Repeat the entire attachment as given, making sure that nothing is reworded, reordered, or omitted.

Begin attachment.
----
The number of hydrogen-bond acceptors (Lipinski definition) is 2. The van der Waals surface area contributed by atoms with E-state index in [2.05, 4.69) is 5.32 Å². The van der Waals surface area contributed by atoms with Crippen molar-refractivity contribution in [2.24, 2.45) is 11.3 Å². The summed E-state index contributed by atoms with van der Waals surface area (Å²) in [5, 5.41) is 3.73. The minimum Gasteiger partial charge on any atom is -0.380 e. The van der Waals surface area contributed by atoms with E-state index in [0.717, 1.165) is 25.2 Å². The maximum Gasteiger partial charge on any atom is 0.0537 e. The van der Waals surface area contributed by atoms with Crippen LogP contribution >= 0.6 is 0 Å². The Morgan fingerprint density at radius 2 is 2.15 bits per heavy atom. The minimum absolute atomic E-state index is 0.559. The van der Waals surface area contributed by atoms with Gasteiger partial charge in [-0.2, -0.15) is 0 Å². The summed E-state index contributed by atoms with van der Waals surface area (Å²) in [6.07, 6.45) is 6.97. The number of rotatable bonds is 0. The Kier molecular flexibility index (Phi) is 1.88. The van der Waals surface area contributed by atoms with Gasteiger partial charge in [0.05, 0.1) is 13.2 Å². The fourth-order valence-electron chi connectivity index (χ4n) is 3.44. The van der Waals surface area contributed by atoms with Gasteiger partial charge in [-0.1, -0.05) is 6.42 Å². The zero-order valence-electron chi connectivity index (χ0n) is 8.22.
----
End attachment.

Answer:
The number of hydrogen-bond acceptors (Lipinski definition) is 2. The van der Waals surface area contributed by atoms with E-state index in [2.05, 4.69) is 5.32 Å². The van der Waals surface area contributed by atoms with Crippen molar-refractivity contribution in [2.24, 2.45) is 11.3 Å². The summed E-state index contributed by atoms with van der Waals surface area (Å²) in [5, 5.41) is 3.73. The minimum Gasteiger partial charge on any atom is -0.380 e. The van der Waals surface area contributed by atoms with E-state index in [0.717, 1.165) is 25.2 Å². The maximum Gasteiger partial charge on any atom is 0.0537 e. The van der Waals surface area contributed by atoms with Crippen LogP contribution >= 0.6 is 0 Å². The Morgan fingerprint density at radius 2 is 2.15 bits per heavy atom. The minimum absolute atomic E-state index is 0.559. The van der Waals surface area contributed by atoms with Gasteiger partial charge in [-0.2, -0.15) is 0 Å². The summed E-state index contributed by atoms with van der Waals surface area (Å²) in [6.07, 6.45) is 6.97. The number of rotatable bonds is 0. The Kier molecular flexibility index (Phi) is 1.88. The van der Waals surface area contributed by atoms with Gasteiger partial charge in [0.05, 0.1) is 13.2 Å². The fourth-order valence-electron chi connectivity index (χ4n) is 3.44. The van der Waals surface area contributed by atoms with Gasteiger partial charge in [-0.1, -0.05) is 6.42 Å². The zero-order valence-electron chi connectivity index (χ0n) is 8.22.